When the leader of the Palestinian Islamic Jihad challenged the loyalty of Ramadan Shallah, who was living in the United States, Shallah responded by sending a poem.
I am against America until this life ends and the scale is placed in the afterlife.
I am against her even if the stones relented one day and the flint liquefied.
My hatred for America is so that if the worlds contained some of it, the worlds would tumble down.
She is ... in evils and all evil on this earth.
Who other than her planted tyrants on our land?
Shallah, whose admission to the United States was sponsored by Sami Al-Arian, told Al-Arian during a wiretapped phone conversation in February 1994 about the poem, which he attributed to Arab poet Ahmad Matar. Shallah told Al-Arian he sent the poem to Fathi Shikaki after Shikaki told Shallah, "You are living in the lion's den."
"I sent it to soothe his mind about the issue of America," said Shallah, who then was executive director of Al-Arian's think tank, World & Islam Studies Enterprise. He would replace Shikaki as head of the Islamic Jihad after Shikaki was killed in 1995.
Although he didn't seem upset by the poem, Al-Arian worried about creating problems between the U.S.-based Islamic Jihad members and those in the Middle East, particularly at a time Al-Arian was trying to push through financial reform.
"By God, my brother, the issue is that this is the worst time for any friction and defiance between us and them," he said. "But it's either this thing or never. I mean if it doesn't happen now, it will never happen again."
It was a tense time, as Al-Arian maneuvered to implement his financial reform plan. It didn't become illegal in the United States to belong to the Islamic Jihad until nearly a year after the conversation, but the evidence is being presented under the theory that it was part of a continuing crime.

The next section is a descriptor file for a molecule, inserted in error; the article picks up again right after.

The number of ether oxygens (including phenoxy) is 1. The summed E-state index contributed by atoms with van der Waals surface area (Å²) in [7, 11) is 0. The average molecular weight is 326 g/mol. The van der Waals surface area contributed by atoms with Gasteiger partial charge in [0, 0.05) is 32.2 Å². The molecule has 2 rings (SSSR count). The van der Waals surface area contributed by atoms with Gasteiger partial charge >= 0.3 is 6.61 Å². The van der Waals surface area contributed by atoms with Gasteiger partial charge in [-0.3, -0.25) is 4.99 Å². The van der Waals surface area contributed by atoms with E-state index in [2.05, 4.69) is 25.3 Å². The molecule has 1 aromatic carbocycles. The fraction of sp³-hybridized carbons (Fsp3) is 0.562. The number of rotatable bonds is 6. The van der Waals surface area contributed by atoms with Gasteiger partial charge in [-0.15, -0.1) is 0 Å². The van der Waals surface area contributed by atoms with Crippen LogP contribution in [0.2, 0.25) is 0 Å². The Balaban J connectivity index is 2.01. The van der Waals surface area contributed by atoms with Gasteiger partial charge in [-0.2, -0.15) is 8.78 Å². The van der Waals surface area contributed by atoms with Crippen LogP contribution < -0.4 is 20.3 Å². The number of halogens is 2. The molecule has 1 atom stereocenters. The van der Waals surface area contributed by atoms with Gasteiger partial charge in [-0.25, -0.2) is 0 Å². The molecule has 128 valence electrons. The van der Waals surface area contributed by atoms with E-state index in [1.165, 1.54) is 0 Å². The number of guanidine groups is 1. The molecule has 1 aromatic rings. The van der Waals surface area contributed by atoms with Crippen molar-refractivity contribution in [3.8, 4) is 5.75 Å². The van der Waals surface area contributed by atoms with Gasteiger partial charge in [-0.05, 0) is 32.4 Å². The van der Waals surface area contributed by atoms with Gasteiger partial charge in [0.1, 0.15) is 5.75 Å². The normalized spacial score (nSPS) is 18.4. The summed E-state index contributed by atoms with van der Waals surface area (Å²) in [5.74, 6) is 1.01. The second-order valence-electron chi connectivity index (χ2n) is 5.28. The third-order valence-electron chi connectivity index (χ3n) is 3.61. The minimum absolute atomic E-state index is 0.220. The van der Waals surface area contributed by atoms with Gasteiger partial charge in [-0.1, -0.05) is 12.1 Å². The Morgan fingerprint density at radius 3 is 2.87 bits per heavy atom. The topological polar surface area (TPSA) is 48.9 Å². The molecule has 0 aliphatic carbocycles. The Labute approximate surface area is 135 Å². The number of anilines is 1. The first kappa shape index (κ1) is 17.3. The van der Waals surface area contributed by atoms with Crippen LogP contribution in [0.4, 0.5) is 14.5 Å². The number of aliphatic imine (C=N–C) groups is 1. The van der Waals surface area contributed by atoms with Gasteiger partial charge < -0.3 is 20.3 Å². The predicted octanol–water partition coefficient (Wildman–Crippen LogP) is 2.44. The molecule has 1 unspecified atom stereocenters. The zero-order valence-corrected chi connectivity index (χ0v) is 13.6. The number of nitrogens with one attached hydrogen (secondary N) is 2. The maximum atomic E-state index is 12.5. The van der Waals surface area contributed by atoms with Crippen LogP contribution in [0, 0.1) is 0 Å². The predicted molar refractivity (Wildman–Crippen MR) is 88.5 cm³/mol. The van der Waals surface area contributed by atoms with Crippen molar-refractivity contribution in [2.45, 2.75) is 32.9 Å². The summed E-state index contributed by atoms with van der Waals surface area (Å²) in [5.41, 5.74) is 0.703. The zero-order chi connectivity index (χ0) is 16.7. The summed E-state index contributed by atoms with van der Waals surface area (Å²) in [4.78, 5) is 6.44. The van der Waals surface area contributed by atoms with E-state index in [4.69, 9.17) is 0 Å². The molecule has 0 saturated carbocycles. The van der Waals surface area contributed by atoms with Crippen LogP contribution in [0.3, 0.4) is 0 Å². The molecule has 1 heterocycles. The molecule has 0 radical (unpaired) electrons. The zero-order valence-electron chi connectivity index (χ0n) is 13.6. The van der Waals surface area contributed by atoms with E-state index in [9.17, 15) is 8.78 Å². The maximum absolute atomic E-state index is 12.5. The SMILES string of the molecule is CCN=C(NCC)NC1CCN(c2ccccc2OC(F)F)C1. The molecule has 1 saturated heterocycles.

Iran, the Islamic Jihad's chief financial backer, had cut off funding after questions about whether Shikaki was stealing money, according to transcripts read in court. In what was known as the Beirut agreement, Iran put controls on the money. The agreement upset members of the Islamic Jihad, and the organization was close to being torn apart by infighting.
Al-Arian proposed rejecting the Beirut agreement and moving control of the Islamic Jihad's money out of the Middle East and into the hands of two committees. The one that would receive and distribute the money would include Al- Arian, his brother-in-law, Mazen Al-Najjar, and Shikaki. The committee that would supervise the budget included Al-Arian, Shallah and Al-Najjar.
According to transcripts read in court Monday, eight of the 10 members of the shura council, or governing body, approved Al-Arian's plan, but it met resistance from the Iranian government.
One of the shura council members who opposed the plan was Muhammed Tasir Hassan Al-Khatib, who was treasurer for the Islamic Jihad before the Beirut agreement.
In a tense telephone conversation on Feb. 10, 1994, Al- Khatib told Al-Arian that the Islamic Jihad's spiritual leader, Abd Al Aziz Awda, was upset with Al-Arian because he thought the reform plan let Shikaki off the hook, according to FBI Agent Kerry Myers.
Al-Khatib also said Shikaki was using Al-Arian to get control of the money again and that some shura council members wanted to continue with the Beirut agreement.
By the end of the conversation, Al-Arian seemed disgusted, after Al-Khatib suggested Al-Arian might want some members out of the Islamic Jihad.
"I don't want anyone out," Al-Arian said. "Let them hit their heads together, all of them. I don't care. I am out. That's it."